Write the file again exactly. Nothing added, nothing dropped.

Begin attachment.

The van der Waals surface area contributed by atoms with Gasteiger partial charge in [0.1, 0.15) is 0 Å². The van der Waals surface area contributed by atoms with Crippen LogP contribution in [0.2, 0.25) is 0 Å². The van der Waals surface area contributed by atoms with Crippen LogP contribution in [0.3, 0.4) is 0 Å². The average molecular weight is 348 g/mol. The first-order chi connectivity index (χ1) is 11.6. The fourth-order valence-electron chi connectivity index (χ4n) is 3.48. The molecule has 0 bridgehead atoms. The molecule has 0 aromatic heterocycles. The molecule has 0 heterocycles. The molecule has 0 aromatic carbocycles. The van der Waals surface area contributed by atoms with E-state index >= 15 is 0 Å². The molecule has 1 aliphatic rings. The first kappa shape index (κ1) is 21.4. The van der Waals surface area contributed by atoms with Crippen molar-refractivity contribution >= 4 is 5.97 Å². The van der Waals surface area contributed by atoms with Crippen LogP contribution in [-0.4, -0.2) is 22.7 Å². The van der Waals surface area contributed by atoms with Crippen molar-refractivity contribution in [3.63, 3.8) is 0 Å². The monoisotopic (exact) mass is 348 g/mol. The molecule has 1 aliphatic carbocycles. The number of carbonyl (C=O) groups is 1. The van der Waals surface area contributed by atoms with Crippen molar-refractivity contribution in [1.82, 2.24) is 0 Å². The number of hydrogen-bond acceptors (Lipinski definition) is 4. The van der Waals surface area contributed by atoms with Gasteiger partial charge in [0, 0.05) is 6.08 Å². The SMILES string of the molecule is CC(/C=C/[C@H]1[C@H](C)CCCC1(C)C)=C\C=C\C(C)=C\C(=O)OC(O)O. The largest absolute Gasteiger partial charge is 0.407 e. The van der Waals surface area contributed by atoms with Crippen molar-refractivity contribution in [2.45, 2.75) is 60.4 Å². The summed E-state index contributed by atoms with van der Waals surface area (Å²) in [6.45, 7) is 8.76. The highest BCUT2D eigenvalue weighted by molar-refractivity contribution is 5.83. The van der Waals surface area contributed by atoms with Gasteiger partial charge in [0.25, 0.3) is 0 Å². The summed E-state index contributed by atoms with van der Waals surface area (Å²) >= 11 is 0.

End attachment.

The van der Waals surface area contributed by atoms with Gasteiger partial charge in [0.1, 0.15) is 0 Å². The van der Waals surface area contributed by atoms with Crippen LogP contribution in [0.2, 0.25) is 0 Å². The van der Waals surface area contributed by atoms with Crippen LogP contribution in [0.3, 0.4) is 0 Å². The average molecular weight is 348 g/mol. The first-order chi connectivity index (χ1) is 11.6. The fourth-order valence-electron chi connectivity index (χ4n) is 3.48. The molecule has 0 bridgehead atoms. The molecule has 0 aromatic heterocycles. The molecule has 0 heterocycles. The molecule has 0 aromatic carbocycles. The van der Waals surface area contributed by atoms with E-state index >= 15 is 0 Å². The molecule has 1 aliphatic rings. The first kappa shape index (κ1) is 21.4. The van der Waals surface area contributed by atoms with Crippen molar-refractivity contribution >= 4 is 5.97 Å². The van der Waals surface area contributed by atoms with Crippen LogP contribution in [-0.4, -0.2) is 22.7 Å². The van der Waals surface area contributed by atoms with Crippen molar-refractivity contribution in [3.63, 3.8) is 0 Å². The monoisotopic (exact) mass is 348 g/mol. The molecule has 1 aliphatic carbocycles. The number of carbonyl (C=O) groups is 1. The van der Waals surface area contributed by atoms with Crippen molar-refractivity contribution in [1.82, 2.24) is 0 Å². The number of hydrogen-bond acceptors (Lipinski definition) is 4. The van der Waals surface area contributed by atoms with Gasteiger partial charge in [0, 0.05) is 6.08 Å². The SMILES string of the molecule is CC(/C=C/[C@H]1[C@H](C)CCCC1(C)C)=C\C=C\C(C)=C\C(=O)OC(O)O. The largest absolute Gasteiger partial charge is 0.407 e. The van der Waals surface area contributed by atoms with Crippen molar-refractivity contribution in [2.45, 2.75) is 60.4 Å². The summed E-state index contributed by atoms with van der Waals surface area (Å²) in [6.45, 7) is 8.76. The highest BCUT2D eigenvalue weighted by molar-refractivity contribution is 5.83. The van der Waals surface area contributed by atoms with Gasteiger partial charge in [0.25, 0.3) is 0 Å². The summed E-state index contributed by atoms with van der Waals surface area (Å²) >= 11 is 0.